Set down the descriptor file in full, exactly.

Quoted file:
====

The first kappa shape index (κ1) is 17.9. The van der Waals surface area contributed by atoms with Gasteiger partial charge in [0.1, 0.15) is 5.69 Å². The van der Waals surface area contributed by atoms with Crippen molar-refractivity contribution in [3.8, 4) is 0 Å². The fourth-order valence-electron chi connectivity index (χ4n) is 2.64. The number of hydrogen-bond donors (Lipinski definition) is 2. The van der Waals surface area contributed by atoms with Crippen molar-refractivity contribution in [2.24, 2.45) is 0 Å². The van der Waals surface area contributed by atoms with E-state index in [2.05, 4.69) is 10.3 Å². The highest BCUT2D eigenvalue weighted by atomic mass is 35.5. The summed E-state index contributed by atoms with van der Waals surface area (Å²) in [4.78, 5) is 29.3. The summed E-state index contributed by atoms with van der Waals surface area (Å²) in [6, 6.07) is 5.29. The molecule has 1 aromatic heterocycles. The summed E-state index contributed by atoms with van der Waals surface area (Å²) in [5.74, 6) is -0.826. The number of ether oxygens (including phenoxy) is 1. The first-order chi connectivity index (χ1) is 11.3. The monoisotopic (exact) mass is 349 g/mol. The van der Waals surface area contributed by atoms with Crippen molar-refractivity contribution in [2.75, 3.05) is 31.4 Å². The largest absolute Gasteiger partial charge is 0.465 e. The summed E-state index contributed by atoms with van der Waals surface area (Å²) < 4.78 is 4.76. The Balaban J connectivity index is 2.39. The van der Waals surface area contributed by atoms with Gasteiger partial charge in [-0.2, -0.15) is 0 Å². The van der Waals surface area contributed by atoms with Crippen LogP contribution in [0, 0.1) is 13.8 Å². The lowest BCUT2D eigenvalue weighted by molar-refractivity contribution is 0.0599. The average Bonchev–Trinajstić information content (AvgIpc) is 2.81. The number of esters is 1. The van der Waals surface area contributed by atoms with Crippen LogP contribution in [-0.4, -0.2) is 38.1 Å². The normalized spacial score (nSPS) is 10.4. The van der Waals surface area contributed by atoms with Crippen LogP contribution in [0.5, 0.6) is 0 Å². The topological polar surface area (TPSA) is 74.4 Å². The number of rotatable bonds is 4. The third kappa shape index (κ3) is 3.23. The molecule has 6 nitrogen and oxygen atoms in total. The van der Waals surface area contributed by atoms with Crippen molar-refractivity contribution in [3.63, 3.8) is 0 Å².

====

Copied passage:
The first kappa shape index (κ1) is 17.9. The van der Waals surface area contributed by atoms with Gasteiger partial charge in [0.1, 0.15) is 5.69 Å². The van der Waals surface area contributed by atoms with Crippen molar-refractivity contribution in [3.8, 4) is 0 Å². The fourth-order valence-electron chi connectivity index (χ4n) is 2.64. The number of hydrogen-bond donors (Lipinski definition) is 2. The van der Waals surface area contributed by atoms with Crippen molar-refractivity contribution in [2.24, 2.45) is 0 Å². The van der Waals surface area contributed by atoms with E-state index in [2.05, 4.69) is 10.3 Å². The highest BCUT2D eigenvalue weighted by atomic mass is 35.5. The summed E-state index contributed by atoms with van der Waals surface area (Å²) in [4.78, 5) is 29.3. The summed E-state index contributed by atoms with van der Waals surface area (Å²) in [6, 6.07) is 5.29. The molecule has 1 aromatic heterocycles. The summed E-state index contributed by atoms with van der Waals surface area (Å²) in [5.74, 6) is -0.826. The number of ether oxygens (including phenoxy) is 1. The first-order chi connectivity index (χ1) is 11.3. The monoisotopic (exact) mass is 349 g/mol. The van der Waals surface area contributed by atoms with Crippen molar-refractivity contribution in [2.75, 3.05) is 31.4 Å². The largest absolute Gasteiger partial charge is 0.465 e. The summed E-state index contributed by atoms with van der Waals surface area (Å²) < 4.78 is 4.76. The Balaban J connectivity index is 2.39. The van der Waals surface area contributed by atoms with Gasteiger partial charge in [-0.2, -0.15) is 0 Å². The van der Waals surface area contributed by atoms with Crippen LogP contribution in [0, 0.1) is 13.8 Å². The lowest BCUT2D eigenvalue weighted by molar-refractivity contribution is 0.0599. The average Bonchev–Trinajstić information content (AvgIpc) is 2.81. The number of esters is 1. The van der Waals surface area contributed by atoms with Crippen LogP contribution in [-0.4, -0.2) is 38.1 Å². The normalized spacial score (nSPS) is 10.4. The van der Waals surface area contributed by atoms with Crippen LogP contribution in [0.5, 0.6) is 0 Å². The topological polar surface area (TPSA) is 74.4 Å². The number of rotatable bonds is 4. The third kappa shape index (κ3) is 3.23. The molecule has 6 nitrogen and oxygen atoms in total. The van der Waals surface area contributed by atoms with Crippen molar-refractivity contribution in [3.63, 3.8) is 0 Å².